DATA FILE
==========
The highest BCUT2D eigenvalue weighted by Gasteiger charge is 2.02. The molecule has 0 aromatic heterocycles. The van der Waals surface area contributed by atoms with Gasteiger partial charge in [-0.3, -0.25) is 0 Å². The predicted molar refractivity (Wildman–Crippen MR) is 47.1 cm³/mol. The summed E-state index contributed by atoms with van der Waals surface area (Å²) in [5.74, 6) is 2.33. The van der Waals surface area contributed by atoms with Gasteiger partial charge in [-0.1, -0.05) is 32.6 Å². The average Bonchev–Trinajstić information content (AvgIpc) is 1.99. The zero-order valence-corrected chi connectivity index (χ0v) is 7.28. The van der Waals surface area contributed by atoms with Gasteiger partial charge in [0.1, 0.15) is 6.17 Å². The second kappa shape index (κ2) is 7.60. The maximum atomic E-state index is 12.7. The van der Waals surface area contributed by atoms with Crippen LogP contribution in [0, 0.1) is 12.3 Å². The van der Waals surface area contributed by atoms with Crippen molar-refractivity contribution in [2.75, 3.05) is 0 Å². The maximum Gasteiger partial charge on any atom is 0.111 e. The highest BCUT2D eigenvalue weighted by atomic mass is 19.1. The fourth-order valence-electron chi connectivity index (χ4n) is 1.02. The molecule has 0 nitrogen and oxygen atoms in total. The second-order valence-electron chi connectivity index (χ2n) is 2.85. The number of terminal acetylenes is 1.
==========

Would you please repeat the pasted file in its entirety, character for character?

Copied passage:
The highest BCUT2D eigenvalue weighted by Gasteiger charge is 2.02. The molecule has 0 aromatic heterocycles. The van der Waals surface area contributed by atoms with Gasteiger partial charge in [-0.3, -0.25) is 0 Å². The predicted molar refractivity (Wildman–Crippen MR) is 47.1 cm³/mol. The summed E-state index contributed by atoms with van der Waals surface area (Å²) in [5.74, 6) is 2.33. The van der Waals surface area contributed by atoms with Gasteiger partial charge in [-0.1, -0.05) is 32.6 Å². The average Bonchev–Trinajstić information content (AvgIpc) is 1.99. The zero-order valence-corrected chi connectivity index (χ0v) is 7.28. The van der Waals surface area contributed by atoms with Gasteiger partial charge in [0.1, 0.15) is 6.17 Å². The second kappa shape index (κ2) is 7.60. The maximum atomic E-state index is 12.7. The van der Waals surface area contributed by atoms with Crippen LogP contribution in [0, 0.1) is 12.3 Å². The van der Waals surface area contributed by atoms with Crippen molar-refractivity contribution in [2.75, 3.05) is 0 Å². The maximum Gasteiger partial charge on any atom is 0.111 e. The highest BCUT2D eigenvalue weighted by atomic mass is 19.1. The fourth-order valence-electron chi connectivity index (χ4n) is 1.02. The molecule has 0 nitrogen and oxygen atoms in total. The second-order valence-electron chi connectivity index (χ2n) is 2.85. The number of terminal acetylenes is 1.